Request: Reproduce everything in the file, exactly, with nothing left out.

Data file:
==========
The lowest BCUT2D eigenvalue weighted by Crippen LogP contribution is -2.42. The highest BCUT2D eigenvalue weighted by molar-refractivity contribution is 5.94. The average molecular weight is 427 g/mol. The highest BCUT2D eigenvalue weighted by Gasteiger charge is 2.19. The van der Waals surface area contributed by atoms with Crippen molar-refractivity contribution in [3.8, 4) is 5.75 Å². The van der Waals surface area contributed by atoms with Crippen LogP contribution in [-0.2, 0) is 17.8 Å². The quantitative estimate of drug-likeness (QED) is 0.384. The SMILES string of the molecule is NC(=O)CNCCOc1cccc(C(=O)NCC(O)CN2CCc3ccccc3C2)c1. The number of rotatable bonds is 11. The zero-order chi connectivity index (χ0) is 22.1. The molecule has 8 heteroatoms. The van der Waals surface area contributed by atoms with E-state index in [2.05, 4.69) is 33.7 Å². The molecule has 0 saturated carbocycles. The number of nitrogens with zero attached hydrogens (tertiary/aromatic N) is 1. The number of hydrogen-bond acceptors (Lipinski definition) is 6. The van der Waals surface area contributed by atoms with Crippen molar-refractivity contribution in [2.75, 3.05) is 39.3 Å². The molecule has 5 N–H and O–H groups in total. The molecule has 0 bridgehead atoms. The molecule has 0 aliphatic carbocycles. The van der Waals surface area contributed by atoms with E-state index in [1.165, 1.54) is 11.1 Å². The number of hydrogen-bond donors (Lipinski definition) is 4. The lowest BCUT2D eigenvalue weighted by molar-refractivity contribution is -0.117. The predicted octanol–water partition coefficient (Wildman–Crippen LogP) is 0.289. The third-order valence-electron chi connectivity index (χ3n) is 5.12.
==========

The lowest BCUT2D eigenvalue weighted by Crippen LogP contribution is -2.42. The highest BCUT2D eigenvalue weighted by molar-refractivity contribution is 5.94. The average molecular weight is 427 g/mol. The highest BCUT2D eigenvalue weighted by Gasteiger charge is 2.19. The van der Waals surface area contributed by atoms with Crippen molar-refractivity contribution in [3.8, 4) is 5.75 Å². The van der Waals surface area contributed by atoms with Crippen LogP contribution in [-0.2, 0) is 17.8 Å². The quantitative estimate of drug-likeness (QED) is 0.384. The SMILES string of the molecule is NC(=O)CNCCOc1cccc(C(=O)NCC(O)CN2CCc3ccccc3C2)c1. The number of rotatable bonds is 11. The zero-order chi connectivity index (χ0) is 22.1. The molecule has 8 heteroatoms. The van der Waals surface area contributed by atoms with E-state index in [2.05, 4.69) is 33.7 Å². The molecule has 0 saturated carbocycles. The number of nitrogens with zero attached hydrogens (tertiary/aromatic N) is 1. The number of hydrogen-bond acceptors (Lipinski definition) is 6. The van der Waals surface area contributed by atoms with Crippen molar-refractivity contribution in [2.75, 3.05) is 39.3 Å². The molecule has 5 N–H and O–H groups in total. The molecule has 0 bridgehead atoms. The molecule has 0 aliphatic carbocycles. The van der Waals surface area contributed by atoms with E-state index in [1.165, 1.54) is 11.1 Å². The number of hydrogen-bond donors (Lipinski definition) is 4. The lowest BCUT2D eigenvalue weighted by molar-refractivity contribution is -0.117. The predicted octanol–water partition coefficient (Wildman–Crippen LogP) is 0.289. The third-order valence-electron chi connectivity index (χ3n) is 5.12.